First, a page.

Search engine marketing remains Google's primary revenue source, but executives dropped a bomb Thursday on the corporate structure of the company before diving into fourth-quarter 2010 earnings. Co-founder Larry Page will replace Eric Schmidt as chief executive officer in a reshuffle of senior management.
The moves, effective April 4, were made to "streamline decision-making and create clearer lines of responsibility and accountability at the top of the company," which makes some think that projects or platforms weren't getting pushed out as quickly as they had hoped.
Being first to market will become even more important in the future as the mobile, operating system and tablet markets heat up with Apple and others. During the Q&A section of the earnings call, Jonathan Rosenberg, senior vice president of product management at Google, explains how all employees -- especially engineers -- will be pushed to do more, faster.
In the new structure, Schmidt relinquishes day-to-day operations to become executive chairman. His focus turns to an advisory core for Page and co-founder Sergey Brin, along with deals, partnerships, customers and broad business relationships.
The company reported Thursday during Q4 2010 earnings that paid clicks -- the amount of times consumers click on ads -- grew 18%, compared with a year earlier, and 11% sequentially. On average, advertisers paid Google 5% and 4% more per click, respectively.
Google's revenue in the quarter jumped 26% to $8.44 billion in the fourth quarter of 2010, compared with the year-ago quarter. Revenue from company-owned sites rose 28% to $5.67 billion in revenue, compared with the year-ago quarter.
Partner sites generated revenue, through AdSense programs, of $2.50 billion, or 30% of total revenue. That's a 22% increase from fourth-quarter 2009 network revenue of $2.04 billion. Traffic-acquisition costs, the commission paid to marketing partners, came in at 25% of revenue.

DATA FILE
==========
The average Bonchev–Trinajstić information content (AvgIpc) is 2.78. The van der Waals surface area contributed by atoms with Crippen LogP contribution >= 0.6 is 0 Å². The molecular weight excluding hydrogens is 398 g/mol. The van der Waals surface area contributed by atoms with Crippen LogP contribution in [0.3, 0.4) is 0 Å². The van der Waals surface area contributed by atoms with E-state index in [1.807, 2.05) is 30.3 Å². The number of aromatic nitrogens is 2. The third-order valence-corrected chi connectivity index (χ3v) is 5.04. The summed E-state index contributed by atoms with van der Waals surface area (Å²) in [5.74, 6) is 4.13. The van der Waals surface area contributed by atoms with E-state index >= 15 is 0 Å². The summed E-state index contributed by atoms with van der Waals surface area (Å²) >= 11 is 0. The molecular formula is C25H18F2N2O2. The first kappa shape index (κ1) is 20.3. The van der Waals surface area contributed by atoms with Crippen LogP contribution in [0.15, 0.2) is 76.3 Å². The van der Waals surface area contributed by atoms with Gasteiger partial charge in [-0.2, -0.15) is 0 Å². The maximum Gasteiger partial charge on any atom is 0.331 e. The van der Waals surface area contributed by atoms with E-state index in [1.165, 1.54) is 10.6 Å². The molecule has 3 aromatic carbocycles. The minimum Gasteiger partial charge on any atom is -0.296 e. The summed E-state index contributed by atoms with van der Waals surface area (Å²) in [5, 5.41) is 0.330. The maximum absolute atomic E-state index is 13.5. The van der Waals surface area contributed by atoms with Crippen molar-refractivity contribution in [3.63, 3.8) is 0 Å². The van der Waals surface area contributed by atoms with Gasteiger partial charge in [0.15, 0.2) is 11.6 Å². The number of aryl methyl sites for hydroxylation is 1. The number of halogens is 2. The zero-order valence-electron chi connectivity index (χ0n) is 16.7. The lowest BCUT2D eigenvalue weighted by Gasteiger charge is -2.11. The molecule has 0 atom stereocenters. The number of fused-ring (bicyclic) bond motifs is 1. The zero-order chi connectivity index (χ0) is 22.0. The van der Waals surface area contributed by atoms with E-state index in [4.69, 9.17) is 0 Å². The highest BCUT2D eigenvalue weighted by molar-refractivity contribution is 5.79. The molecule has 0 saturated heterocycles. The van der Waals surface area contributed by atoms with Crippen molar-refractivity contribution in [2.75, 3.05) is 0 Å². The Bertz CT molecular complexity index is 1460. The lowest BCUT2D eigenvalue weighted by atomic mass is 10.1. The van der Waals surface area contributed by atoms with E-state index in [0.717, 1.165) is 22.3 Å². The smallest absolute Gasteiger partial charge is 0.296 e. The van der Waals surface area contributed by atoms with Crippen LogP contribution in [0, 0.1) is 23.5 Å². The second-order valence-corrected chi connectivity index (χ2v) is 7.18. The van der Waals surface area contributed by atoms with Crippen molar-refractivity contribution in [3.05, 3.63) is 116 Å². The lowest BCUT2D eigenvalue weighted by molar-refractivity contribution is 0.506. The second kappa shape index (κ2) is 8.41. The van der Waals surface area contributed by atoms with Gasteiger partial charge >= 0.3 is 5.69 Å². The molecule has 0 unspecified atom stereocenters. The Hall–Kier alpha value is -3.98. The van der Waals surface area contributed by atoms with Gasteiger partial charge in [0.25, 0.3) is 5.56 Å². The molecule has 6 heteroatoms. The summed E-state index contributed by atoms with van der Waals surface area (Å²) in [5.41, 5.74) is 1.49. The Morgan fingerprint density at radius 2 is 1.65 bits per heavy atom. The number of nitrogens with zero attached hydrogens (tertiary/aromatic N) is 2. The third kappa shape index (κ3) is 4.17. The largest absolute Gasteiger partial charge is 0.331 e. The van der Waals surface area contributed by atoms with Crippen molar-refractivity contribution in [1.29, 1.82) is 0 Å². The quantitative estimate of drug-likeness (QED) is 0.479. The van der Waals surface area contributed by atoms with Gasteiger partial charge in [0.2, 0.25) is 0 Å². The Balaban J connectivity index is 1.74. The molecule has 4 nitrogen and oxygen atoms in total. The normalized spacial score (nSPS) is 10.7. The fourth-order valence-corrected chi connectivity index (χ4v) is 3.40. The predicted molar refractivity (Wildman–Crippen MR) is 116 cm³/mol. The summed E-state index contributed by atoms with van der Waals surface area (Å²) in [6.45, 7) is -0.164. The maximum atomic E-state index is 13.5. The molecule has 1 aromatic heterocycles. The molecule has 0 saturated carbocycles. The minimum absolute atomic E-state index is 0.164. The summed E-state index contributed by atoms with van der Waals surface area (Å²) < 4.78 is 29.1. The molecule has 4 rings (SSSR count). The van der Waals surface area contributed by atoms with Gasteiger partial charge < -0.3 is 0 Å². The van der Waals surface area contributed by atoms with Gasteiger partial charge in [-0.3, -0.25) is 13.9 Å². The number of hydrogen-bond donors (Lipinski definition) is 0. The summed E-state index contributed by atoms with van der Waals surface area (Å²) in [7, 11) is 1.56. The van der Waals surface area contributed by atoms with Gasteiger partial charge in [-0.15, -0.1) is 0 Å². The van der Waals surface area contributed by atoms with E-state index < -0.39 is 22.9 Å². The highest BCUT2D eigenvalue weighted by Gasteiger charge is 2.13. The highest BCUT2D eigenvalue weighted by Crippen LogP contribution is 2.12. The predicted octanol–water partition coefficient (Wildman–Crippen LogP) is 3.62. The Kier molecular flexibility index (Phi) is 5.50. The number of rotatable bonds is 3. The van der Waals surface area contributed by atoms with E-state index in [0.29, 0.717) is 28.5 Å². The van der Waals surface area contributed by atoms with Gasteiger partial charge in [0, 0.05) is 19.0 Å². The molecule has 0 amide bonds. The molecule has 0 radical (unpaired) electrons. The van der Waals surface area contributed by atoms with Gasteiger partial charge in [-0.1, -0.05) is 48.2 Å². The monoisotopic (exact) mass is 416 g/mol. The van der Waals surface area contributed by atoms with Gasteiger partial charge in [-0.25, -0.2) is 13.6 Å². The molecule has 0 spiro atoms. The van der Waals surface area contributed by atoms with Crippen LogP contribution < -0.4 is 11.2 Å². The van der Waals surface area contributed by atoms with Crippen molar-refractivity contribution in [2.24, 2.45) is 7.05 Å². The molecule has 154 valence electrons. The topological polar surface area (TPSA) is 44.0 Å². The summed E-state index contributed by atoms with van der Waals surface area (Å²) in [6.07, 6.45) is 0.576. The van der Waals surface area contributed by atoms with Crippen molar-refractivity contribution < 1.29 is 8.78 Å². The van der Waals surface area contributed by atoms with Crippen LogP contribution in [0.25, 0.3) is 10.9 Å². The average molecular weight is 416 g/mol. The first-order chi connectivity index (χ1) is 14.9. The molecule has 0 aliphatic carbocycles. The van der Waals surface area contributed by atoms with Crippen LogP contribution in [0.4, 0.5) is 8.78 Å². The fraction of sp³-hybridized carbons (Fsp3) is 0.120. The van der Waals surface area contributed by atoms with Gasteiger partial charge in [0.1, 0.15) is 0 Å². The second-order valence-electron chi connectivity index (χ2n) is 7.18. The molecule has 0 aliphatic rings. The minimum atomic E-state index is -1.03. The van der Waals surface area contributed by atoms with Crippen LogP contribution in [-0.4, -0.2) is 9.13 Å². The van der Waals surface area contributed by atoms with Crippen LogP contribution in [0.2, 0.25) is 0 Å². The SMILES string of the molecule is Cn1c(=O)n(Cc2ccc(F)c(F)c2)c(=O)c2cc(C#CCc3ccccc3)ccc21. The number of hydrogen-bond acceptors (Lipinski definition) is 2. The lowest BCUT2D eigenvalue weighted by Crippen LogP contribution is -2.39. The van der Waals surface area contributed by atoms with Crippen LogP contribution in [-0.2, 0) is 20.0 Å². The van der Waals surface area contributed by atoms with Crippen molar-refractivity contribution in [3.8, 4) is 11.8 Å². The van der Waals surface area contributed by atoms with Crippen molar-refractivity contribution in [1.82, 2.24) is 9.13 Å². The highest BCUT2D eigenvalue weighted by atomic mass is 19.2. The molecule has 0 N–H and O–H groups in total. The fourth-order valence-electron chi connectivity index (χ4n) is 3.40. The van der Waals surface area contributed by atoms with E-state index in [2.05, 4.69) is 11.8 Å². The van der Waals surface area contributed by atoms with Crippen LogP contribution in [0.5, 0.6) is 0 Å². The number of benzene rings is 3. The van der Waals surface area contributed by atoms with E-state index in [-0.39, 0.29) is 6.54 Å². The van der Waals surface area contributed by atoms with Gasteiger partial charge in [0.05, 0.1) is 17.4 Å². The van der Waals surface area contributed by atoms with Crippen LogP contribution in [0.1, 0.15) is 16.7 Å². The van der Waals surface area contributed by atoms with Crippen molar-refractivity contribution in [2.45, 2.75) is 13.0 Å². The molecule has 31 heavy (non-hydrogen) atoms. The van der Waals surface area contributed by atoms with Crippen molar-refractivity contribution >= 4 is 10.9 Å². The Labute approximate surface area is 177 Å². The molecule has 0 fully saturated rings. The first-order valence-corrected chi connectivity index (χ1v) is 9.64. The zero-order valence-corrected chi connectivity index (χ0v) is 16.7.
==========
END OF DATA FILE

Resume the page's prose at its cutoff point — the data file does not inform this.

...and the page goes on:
International revenue from outside the United States totaled $4.38 billion, representing 52% of total revenue in the fourth quarter of 2010, compared with 52% in the third quarter of 2010 and 53% in the fourth quarter of 2009. The U.K.'s $878 million represents 10% of revenue.
A growing digital economy, continuous product innovation that benefits both users and advertisers, and momentum of newer businesses such as display and mobile continue to drive revenue and profits, according to Schmidt during the earnings call.
Profits jumped to $2.54 billion, or $7.81 a share -- up from $1.97 billion, or $6.13 a share, a year earlier. Google also expanded its employee head count 4.6% to 24,400. During the earnings call, Google execs told analysts and investors that employees across the board received a salary increase.
Quality improvements provided the biggest boost to revenue, according to the company. More than 20 updates led to gains nearly double what the company would typically see in a strong quarter. Several new businesses started to see momentum. One business -- display -- now has more than 2 million publisher partners. The number of transactions on the DoubleClick ad exchange tripled, and publishers that sell their ad space through the exchange nearly triple revenue when the exchange wins the auction.
In 2010, YouTube's revenue more than doubled. Google began adding features like live streaming to monetize content. Enterprise added customers such as the U.S. government's General Services Administration, and expanded a partnership with Japan's Softbank.
Android activation hit more than 300,000 phones daily in 2010, driving a 10-times year-over-year rise in the volume of searches from these devices.
In 2011, expect Google to "double-down again on the core of search and search ads, feed the 2010 winners display, YouTube, enterprise and Android, and do it all with even more financial rigor and cross-functional coordination all over the world," Rosenberg says. Local and commerce will become areas of focus for Google this year, he added.